A dizzying number of newly reported infections appeared on the computer screen — 104 cases, more infections than were detected in June, July, August, September and October combined.

Donnelly and her team eventually figured out what they were looking at — a data dump reflecting a two-week reporting backlog from a testing site at MedExpress in Pittsfield.

The MedExpress cases produced a mountain of investigatory work for contact tracers. That work could not be done fast enough to trigger quarantines able to block transmission in classrooms, said Interim Superintendent Joseph Curtis. Curtis decided to suspend in-person instruction, first at the high school, and then districtwide.

On Nov. 12, the Tyer administration said it would suspend in-person restaurant dining, giving restaurants hours notice that they would not be permitted to seat customers indoors beginning the next day.

“We had this explosion of cases. And the only way to interrupt that transmission was to suspend, for a period of time, indoor dining,” Tyer said late last month.

Horror at Hillcrest

Health officials believe that the clusters accelerated the virus’ spread through Pittsfield in late October and early November, but those superspreader incidents do not explain it all.

The cluster cases played a role in community spread, which the Centers for Disease Control and Prevention defines as people being infected with the virus within an area — including cases that can’t be pinned to a time and place.

What is known: The virus spread through the broader community. By Nov. 18, it had breached a facility that, not long after, would become the site of the deadliest coronavirus outbreak within any Berkshire County nursing home.

From the beginning of November until Nov. 18 — that was the day Hillcrest Commons Nursing & Rehabilitation Center on Valentine Road reported its first coronavirus infections since the pandemic began — the virus had infected 228 city residents, according to Pittsfield’s online data reporting portal.

It marked a dramatic surge; in just over two weeks in November, the city racked up about the same number of cases as were reported from March until the end of September.

And among those infected were two residents, and one staff member, at Hillcrest, the state’s second-largest nursing home. Until then, Hillcrest had managed to keep the virus out.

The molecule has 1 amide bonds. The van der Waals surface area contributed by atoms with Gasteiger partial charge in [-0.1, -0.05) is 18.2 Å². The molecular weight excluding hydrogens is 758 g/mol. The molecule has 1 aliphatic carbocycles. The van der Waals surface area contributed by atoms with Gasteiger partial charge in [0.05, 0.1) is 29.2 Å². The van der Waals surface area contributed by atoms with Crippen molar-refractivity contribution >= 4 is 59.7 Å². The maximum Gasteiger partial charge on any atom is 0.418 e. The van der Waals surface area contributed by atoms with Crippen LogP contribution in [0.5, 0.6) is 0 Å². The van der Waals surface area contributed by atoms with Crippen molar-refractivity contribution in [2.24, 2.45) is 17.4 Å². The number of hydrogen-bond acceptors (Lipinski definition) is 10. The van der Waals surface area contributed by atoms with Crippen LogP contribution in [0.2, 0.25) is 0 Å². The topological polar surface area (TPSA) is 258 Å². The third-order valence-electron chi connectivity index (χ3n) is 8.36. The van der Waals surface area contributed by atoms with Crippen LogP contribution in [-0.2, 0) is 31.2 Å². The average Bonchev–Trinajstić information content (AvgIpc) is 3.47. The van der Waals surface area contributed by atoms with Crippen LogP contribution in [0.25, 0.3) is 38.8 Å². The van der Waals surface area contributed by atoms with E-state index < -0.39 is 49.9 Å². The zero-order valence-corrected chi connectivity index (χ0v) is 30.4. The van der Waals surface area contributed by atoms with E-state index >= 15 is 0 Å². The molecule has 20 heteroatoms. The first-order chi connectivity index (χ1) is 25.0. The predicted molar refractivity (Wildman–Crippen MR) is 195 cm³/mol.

“It was brought in,” said Donnelly, the public health nurse. “Whether it was brought in through a visitor or staff, we don’t know.”

On Thanksgiving Day, Tyer sent an email to area lawmakers warning of a “very serious situation” at Hillcrest — four residents of the nursing home had fallen to the virus. In just over a week, eight residents who were COVID-19-positive had died, and new infections were being reported almost daily. The death toll climbed to 41 as of this week.

The coronavirus ripped through the nursing home and left heartbreak in its wake. As of this week, the total number of residents sickened with COVID-19 at Hillcrest was 172. Nine of them still had active infections.

Lisa Gaudet, an executive with Berkshire Healthcare Systems, said Hillcrest froze admissions and stopped allowing visitors the day the first infections were detected.

The early clusters cannot be blamed directly for the Hillcrest outbreak, nor can a specific line be drawn between exposures traced to those clusters and infections among nursing home staff or residents.

Kulberg says he doesn’t know precisely how the virus breached Hillcrest.

“We do know that there were quite a few staffers who had the virus,” Kulberg told WBUR, “and the prevailing thinking is that many of these staffers became ill outside the institution, as a result of their own social connections, and thereafter brought the illness into the facility.”

All that is known, health leaders and a Hillcrest spokesperson said, is that amid surging cases in the community, the virus breached the facility and ran rampant in spite of its infection-control measures.

“When there is community spread, and you have employees who work in your building and live in the community, it comes in that way. It also can come in through visitors. So, do we know where the indicator case is? No, I don’t know that we know that,” Gaudet said.

Today, the number of new daily cases in the city has been falling since a post-Thanksgiving peak Dec. 7. Yet, new cases are being reported at a much faster clip than during the outset of the pandemic in the spring.

As of Wednesday, Pittsfield reported 901 active cases of the virus and 46 deaths.

Amanda Burke can be reached at aburke@berkshireeagle.com, on Twitter @amandaburkec and 413-496-6296.

Amanda Burke covers Pittsfield City Hall for The Berkshire Eagle. An Ithaca, New York native, she previously worked at The Herald News of Fall River and the Fitchburg Sentinel & Enterprise. Find her on Twitter at @amandaburkec.